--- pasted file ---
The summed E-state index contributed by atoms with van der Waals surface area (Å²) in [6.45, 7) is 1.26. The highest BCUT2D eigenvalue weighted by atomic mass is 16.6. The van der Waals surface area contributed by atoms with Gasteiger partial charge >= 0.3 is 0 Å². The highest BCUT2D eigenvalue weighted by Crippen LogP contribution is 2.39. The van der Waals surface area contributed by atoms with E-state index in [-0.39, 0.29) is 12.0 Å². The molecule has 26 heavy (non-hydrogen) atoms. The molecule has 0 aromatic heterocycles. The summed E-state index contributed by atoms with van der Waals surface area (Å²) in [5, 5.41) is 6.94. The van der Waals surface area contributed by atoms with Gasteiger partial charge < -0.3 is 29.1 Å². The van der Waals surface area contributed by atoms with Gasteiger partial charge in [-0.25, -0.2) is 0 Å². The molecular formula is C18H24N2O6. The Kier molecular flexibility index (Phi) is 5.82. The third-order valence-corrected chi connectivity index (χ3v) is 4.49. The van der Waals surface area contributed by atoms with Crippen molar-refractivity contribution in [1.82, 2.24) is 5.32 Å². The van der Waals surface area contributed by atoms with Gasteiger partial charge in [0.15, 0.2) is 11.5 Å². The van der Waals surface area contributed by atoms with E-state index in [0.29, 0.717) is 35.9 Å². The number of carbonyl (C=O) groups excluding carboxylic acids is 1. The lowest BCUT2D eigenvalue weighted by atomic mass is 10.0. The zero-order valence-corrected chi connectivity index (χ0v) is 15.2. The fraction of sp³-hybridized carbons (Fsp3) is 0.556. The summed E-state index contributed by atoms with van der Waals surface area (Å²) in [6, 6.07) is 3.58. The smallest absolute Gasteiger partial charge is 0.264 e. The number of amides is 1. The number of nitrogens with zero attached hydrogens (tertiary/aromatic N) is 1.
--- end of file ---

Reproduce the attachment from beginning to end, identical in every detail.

The summed E-state index contributed by atoms with van der Waals surface area (Å²) in [6.45, 7) is 1.26. The highest BCUT2D eigenvalue weighted by atomic mass is 16.6. The van der Waals surface area contributed by atoms with Gasteiger partial charge >= 0.3 is 0 Å². The highest BCUT2D eigenvalue weighted by Crippen LogP contribution is 2.39. The van der Waals surface area contributed by atoms with E-state index in [-0.39, 0.29) is 12.0 Å². The molecule has 26 heavy (non-hydrogen) atoms. The molecule has 0 aromatic heterocycles. The summed E-state index contributed by atoms with van der Waals surface area (Å²) in [5, 5.41) is 6.94. The van der Waals surface area contributed by atoms with Gasteiger partial charge < -0.3 is 29.1 Å². The van der Waals surface area contributed by atoms with Gasteiger partial charge in [-0.25, -0.2) is 0 Å². The molecular formula is C18H24N2O6. The Kier molecular flexibility index (Phi) is 5.82. The third-order valence-corrected chi connectivity index (χ3v) is 4.49. The van der Waals surface area contributed by atoms with Crippen molar-refractivity contribution in [1.82, 2.24) is 5.32 Å². The van der Waals surface area contributed by atoms with Gasteiger partial charge in [0.15, 0.2) is 11.5 Å². The van der Waals surface area contributed by atoms with E-state index in [0.29, 0.717) is 35.9 Å². The number of carbonyl (C=O) groups excluding carboxylic acids is 1. The lowest BCUT2D eigenvalue weighted by atomic mass is 10.0. The zero-order valence-corrected chi connectivity index (χ0v) is 15.2. The fraction of sp³-hybridized carbons (Fsp3) is 0.556. The summed E-state index contributed by atoms with van der Waals surface area (Å²) in [6, 6.07) is 3.58. The smallest absolute Gasteiger partial charge is 0.264 e. The number of amides is 1. The number of nitrogens with zero attached hydrogens (tertiary/aromatic N) is 1.